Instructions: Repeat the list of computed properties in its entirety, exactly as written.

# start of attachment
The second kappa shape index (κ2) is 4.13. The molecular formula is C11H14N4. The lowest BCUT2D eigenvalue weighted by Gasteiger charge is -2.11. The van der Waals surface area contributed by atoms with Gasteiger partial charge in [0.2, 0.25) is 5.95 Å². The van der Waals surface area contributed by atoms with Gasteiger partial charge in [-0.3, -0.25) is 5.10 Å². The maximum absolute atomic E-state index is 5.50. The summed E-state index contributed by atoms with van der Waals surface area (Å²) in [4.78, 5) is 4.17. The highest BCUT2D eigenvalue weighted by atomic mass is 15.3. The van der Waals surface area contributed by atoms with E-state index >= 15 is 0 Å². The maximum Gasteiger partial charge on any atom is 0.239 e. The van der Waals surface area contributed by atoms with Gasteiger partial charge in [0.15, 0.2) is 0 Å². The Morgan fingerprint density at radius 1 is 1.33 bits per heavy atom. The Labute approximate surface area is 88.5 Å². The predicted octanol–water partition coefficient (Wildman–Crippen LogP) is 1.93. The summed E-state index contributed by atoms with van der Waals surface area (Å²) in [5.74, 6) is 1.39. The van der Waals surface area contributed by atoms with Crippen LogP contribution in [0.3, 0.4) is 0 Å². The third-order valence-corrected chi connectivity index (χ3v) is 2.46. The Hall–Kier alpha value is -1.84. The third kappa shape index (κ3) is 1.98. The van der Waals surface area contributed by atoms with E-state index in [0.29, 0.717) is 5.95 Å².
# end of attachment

The second kappa shape index (κ2) is 4.13. The molecular formula is C11H14N4. The lowest BCUT2D eigenvalue weighted by Gasteiger charge is -2.11. The van der Waals surface area contributed by atoms with Gasteiger partial charge in [0.2, 0.25) is 5.95 Å². The van der Waals surface area contributed by atoms with Gasteiger partial charge in [-0.3, -0.25) is 5.10 Å². The maximum absolute atomic E-state index is 5.50. The summed E-state index contributed by atoms with van der Waals surface area (Å²) in [4.78, 5) is 4.17. The highest BCUT2D eigenvalue weighted by atomic mass is 15.3. The van der Waals surface area contributed by atoms with E-state index >= 15 is 0 Å². The maximum Gasteiger partial charge on any atom is 0.239 e. The van der Waals surface area contributed by atoms with Gasteiger partial charge in [0.15, 0.2) is 0 Å². The Morgan fingerprint density at radius 1 is 1.33 bits per heavy atom. The Labute approximate surface area is 88.5 Å². The predicted octanol–water partition coefficient (Wildman–Crippen LogP) is 1.93. The summed E-state index contributed by atoms with van der Waals surface area (Å²) in [5.74, 6) is 1.39. The van der Waals surface area contributed by atoms with Crippen LogP contribution in [0.3, 0.4) is 0 Å². The third-order valence-corrected chi connectivity index (χ3v) is 2.46. The Hall–Kier alpha value is -1.84. The third kappa shape index (κ3) is 1.98. The van der Waals surface area contributed by atoms with E-state index in [0.29, 0.717) is 5.95 Å².